Suffolk readies for term-limit battle

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Suffolk County District Attorney Thomas Spota outside the

Suffolk County District Attorney Thomas Spota outside the Suffolk County Legislature Building in Hauppauge (Dec. 15, 2011) Photo Credit: James Carbone

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Dan Janison Melville. N.Y. Tuesday January 26, 2010. Daniel Janison,

Dan Janison has been a reporter at Newsday since 1997, initially as a staff writer for the New

Suffolk County is preparing to defend against the challenge to its term-limit law by three of its elected officials.

Deputy County Executive Jon Schneider said Friday that lawyer Stuart Besen, a former Huntington Town councilman, was retained for the task. Considering potential conflicts, Schneider said, "The county attorney made a judgment call that it was best to go with outside counsel."

Besen said facts in the case are not in dispute, so the outcome will hinge on matters of law and constitution. A court date is expected to be set after a county response is filed.

District Attorney Thomas Spota, Sheriff Vincent DeMarco, and Clerk Judy Pascale claim in state Supreme Court that the county's three-term limit -- enacted through a 1993 referendum -- should not have covered their offices. Several experts expressed agreement that because all three posts are established under Article XIII of the state Constitution, they are beyond the reach of local term-limit laws.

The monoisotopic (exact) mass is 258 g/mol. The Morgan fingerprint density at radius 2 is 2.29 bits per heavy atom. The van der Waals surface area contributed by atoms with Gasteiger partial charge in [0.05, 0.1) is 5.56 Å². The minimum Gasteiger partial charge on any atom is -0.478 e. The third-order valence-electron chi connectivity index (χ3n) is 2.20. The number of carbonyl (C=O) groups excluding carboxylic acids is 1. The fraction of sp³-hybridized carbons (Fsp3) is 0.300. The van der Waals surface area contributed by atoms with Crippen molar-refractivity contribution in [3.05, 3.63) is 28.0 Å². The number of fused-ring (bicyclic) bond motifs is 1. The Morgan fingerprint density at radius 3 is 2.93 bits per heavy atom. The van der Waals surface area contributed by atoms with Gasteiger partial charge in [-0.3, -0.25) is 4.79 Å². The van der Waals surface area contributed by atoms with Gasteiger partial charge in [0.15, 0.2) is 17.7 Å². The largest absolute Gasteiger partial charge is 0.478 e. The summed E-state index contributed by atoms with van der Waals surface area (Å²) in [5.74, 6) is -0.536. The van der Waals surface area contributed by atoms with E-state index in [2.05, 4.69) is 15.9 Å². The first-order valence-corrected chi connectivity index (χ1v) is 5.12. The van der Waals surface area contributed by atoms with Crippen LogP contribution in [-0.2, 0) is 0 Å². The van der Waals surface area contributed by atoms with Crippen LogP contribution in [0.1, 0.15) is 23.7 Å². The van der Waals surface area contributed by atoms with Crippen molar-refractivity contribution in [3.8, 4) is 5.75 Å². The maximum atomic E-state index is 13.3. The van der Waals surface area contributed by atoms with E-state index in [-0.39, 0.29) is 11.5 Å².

But according to at least one lawyer steeped in municipal law, legal backing for the county term-limit law as crafted can be found in Article IX of the state Constitution, which establishes a "bill of rights" for local governments, as well as sections of the state's home-rule laws.

Paul Sabatino II, former chief deputy county executive and former county legislative counsel, points in particular to two cases. In 1993, the state's highest court held New York City could impose term limits on its elected officials, and the decision that prevailed applied "without limitation and without reference to state officers," he said. And in 1979, the court said Westchester could abolish its elected county sheriff's office, place its functions under a new appointive public safety commissioner -- and not allow the incumbent sheriff to complete his elected term.

For the plaintiffs, lawyer Kevin Snover suggested in his complaint that a rationale for term limits stated by the Suffolk Legislature -- "reducing or diminishing the influence of special interests on the governmental process" -- doesn't even fit his clients' jobs because they do not "promulgate or propose laws in a legislative capacity." Snover cites a California court case, too, where term limits for the Los Angeles County sheriff were voided for parallel reasons.

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State filings show Snover received $7,500 in fees from the three plaintiffs' campaign funds late last year. Of that total, $6,000 came from Spota's committee, $1,000 from DeMarco's, and $500 from Pascale's.

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